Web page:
As a young boy, I (Jeff) experienced the social, psychological, and financial disadvantages that accompany having a father who was an alcoholic. My dad is the best guy on earth! He is loving, caring, and thinks the best about others. But alcohol robbed him of reaching his potential in life.
As a 40 year old man and father of four, he visited a young pastor, reaching out for help in his addiction to alcohol. This was likely one of the most difficult encounters of my father’s life. He had to admit weakness, admit he needed help. The pastor meant well, but he was bewildered as to how to help my dad. He talked with him, but never followed up, never figured out a way to reach out to the man who reached out to him. There was not a second conversation. Dad came up dry and never reached out to another “church person” again.
Four years later, that pastor was gone, and another was in his place. My family did not regularly attend church, and dad never did. We had just moved to another town, and did not yet have a phone installed. My mom’s mother died, and the pastor drove the 30 minutes to my home to tell us. He came into my bedroom, asked me to sit down, and then sat next to me. He told me my grandmother had died the day before. He put his arms around a 12-year-old boy who could not stop crying. I have never forgotten his kindness.
Both of those events in our family’s life, as our family’s story was intersected by the single act of a pastor, had profound implications on how we viewed God, the church, and ourselves. My father was disillusioned, and has never attended a church to this day. I was profoundly impacted by a pastor’s shepherding love, and that care has impacted my own pastoral ministry for the past 26 years.
On any given day, the actions we take can make a difference in someone’s life – for decades to come. We can, like Charlie Brown, be the hero, or the goat. If we are the goat, it doesn’t help much to rationalize away our actions by telling ourselves we were just having a bad day. We don’t get a mulligan, a do-over. The damage is done. If we are the hero, we can thank God that the events of the day are the reason we were born – to help people in their deepest times of need.
Bill Hybels says ministry is not a “life or death deal.” In fact, he says that it’s an “eternal life, or eternal death deal.” Ministry, and how we perform it in the actions, attitudes, and words of our day – well, the stakes are always extremely high!
With so much hanging on how we interpret scripture, how we counsel, the decisions we make, how we respond to both praise and criticism, how we handle an emotionally unstable person, an irate church member, or a grieving individual, and how we decide to spend our time, and on what priorities – all of these things are accompanied by what Paul described like this: “Besides everything else, I face daily the pressure of my concern for all the churches.” 2 Corinthians 11:28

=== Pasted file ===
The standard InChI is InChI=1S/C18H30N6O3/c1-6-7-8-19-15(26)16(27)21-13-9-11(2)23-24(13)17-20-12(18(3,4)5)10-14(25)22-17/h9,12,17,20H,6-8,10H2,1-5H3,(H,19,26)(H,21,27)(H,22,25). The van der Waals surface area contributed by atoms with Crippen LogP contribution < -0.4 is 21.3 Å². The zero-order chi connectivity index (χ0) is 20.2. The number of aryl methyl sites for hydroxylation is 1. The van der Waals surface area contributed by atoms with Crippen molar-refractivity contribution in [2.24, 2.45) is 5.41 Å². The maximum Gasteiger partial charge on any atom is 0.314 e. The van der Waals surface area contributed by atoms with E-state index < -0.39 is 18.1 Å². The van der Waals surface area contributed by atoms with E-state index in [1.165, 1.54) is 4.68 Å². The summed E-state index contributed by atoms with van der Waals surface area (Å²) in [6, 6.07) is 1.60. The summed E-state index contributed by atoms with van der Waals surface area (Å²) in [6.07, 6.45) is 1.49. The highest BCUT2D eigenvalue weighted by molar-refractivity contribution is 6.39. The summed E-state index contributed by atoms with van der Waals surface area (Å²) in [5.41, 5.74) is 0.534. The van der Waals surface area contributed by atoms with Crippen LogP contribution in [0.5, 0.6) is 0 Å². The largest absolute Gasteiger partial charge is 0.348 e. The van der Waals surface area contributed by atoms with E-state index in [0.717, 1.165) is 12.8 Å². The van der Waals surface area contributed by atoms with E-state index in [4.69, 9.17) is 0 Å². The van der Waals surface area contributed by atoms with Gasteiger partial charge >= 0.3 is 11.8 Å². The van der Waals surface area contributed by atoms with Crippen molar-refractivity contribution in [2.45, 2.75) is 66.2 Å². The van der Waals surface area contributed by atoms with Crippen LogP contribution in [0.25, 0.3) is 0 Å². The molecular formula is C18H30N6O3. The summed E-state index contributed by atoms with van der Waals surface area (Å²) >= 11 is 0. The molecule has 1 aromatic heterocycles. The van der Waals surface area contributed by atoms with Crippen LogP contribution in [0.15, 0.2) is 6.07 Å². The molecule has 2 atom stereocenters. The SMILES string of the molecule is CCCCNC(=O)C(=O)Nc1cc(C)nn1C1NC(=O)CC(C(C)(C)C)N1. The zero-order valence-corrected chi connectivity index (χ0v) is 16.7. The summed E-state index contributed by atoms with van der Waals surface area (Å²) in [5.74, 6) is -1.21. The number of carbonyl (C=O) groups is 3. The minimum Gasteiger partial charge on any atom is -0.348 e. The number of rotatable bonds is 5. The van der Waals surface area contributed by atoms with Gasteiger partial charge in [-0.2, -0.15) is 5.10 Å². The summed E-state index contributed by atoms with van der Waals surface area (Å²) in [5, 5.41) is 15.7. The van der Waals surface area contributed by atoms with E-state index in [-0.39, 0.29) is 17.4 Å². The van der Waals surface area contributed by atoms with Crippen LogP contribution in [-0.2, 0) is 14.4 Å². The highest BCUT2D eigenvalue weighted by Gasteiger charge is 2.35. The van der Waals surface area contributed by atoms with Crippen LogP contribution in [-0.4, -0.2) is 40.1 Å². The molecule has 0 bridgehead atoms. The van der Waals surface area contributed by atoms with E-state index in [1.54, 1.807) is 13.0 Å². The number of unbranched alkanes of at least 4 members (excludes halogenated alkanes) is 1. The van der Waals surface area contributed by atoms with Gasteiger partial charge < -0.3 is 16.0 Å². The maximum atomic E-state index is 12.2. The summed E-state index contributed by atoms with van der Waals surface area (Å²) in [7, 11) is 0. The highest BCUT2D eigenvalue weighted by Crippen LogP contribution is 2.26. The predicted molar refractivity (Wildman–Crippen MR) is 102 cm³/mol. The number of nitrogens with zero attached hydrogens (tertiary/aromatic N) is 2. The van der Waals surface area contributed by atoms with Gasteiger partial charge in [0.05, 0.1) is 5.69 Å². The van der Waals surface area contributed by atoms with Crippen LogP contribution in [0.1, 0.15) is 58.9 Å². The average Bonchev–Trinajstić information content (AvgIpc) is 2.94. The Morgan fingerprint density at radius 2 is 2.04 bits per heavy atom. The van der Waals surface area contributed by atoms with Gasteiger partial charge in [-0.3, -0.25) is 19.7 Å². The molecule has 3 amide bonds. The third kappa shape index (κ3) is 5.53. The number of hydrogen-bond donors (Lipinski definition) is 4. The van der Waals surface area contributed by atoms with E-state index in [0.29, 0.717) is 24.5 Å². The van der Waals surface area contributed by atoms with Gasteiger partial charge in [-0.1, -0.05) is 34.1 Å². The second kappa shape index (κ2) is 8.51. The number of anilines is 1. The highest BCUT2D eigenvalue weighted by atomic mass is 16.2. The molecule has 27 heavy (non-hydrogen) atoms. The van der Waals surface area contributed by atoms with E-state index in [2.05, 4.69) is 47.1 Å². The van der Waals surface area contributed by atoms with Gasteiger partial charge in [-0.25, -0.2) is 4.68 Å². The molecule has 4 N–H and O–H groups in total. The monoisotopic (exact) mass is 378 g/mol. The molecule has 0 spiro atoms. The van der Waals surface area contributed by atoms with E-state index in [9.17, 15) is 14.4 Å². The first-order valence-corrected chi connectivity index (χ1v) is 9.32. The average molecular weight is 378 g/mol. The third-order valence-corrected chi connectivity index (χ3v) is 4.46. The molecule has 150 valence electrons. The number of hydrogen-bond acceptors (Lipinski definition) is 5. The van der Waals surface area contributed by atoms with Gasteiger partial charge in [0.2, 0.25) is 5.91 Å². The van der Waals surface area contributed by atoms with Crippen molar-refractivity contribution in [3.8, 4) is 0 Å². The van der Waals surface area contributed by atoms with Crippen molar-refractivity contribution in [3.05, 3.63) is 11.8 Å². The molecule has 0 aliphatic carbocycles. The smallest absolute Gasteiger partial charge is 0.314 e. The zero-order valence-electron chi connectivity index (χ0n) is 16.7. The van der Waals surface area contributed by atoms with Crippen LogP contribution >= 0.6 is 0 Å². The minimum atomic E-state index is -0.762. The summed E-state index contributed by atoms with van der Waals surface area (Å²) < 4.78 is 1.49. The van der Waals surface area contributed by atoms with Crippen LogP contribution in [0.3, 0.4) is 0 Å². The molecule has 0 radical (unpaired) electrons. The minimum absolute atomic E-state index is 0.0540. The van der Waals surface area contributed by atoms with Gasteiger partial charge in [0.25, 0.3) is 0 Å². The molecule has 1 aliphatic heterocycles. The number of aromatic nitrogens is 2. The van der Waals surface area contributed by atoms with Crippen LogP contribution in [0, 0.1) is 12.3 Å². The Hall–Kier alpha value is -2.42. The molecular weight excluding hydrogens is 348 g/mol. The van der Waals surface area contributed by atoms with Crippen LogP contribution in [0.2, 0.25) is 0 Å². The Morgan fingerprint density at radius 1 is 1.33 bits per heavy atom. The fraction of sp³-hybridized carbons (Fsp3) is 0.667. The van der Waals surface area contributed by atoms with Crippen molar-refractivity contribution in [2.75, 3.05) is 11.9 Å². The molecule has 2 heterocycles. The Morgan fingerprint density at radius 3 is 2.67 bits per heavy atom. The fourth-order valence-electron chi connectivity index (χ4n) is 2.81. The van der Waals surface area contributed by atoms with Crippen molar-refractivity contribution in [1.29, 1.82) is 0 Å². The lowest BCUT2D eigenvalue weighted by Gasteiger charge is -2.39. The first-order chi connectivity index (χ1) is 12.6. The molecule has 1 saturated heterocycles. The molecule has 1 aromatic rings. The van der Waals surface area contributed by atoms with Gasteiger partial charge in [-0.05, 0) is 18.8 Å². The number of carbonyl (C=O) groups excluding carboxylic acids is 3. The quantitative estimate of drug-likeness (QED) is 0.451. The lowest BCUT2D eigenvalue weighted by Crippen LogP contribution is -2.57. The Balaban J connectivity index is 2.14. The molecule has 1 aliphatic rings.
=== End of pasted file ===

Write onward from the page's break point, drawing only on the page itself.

Pastor, for these very reasons, your “job”, your calling, your vocation in life IS much harder, much more stressful, than other peoples’ jobs. Yes it is. If you goof it up, you might be the cause of two children in a family becoming disconnected from the body of Christ, and moving away from God and into the arms of the world. Yeah, that can happen, or any other negative consequence of careless ministry you can imagine! You say it is all up to God, but no, your dumb mistake, or careless word can cause lasting damage. The older you get, the more weight you will carry (sometimes literally!) with people, and the more important your words and actions become. That is very stressful, and a heavy burden we carry every day, even when we are not consciously thinking about it.
So, you have to take care of yourself. How are you doing? Are you healthy, rested, in shape, and ready for the long haul? Again, how are YOU doing?
This week on episode 44 of the 200churches Podcast, we talk with Dave Jacobs, who for seven years has been a life coach for dozens of pastors. He spent almost thirty years in ministry, and then transitioned to helping primarily pastors of smaller churches – 200church pastors! He lives and works at www.smallchurchpastor.com.
We have a great conversation with him, and one of the major themes is how the pastor needs to care for herself or himself.
He uses the oxygen mask illustration and reminds us that we can only care for others, after we’ve first cared for ourselves.
Pastor, when it comes to your own personal physical, spiritual, and emotional health, the question is: Do you care?
What are some ways that you care for yourself in the rigors of ministry?
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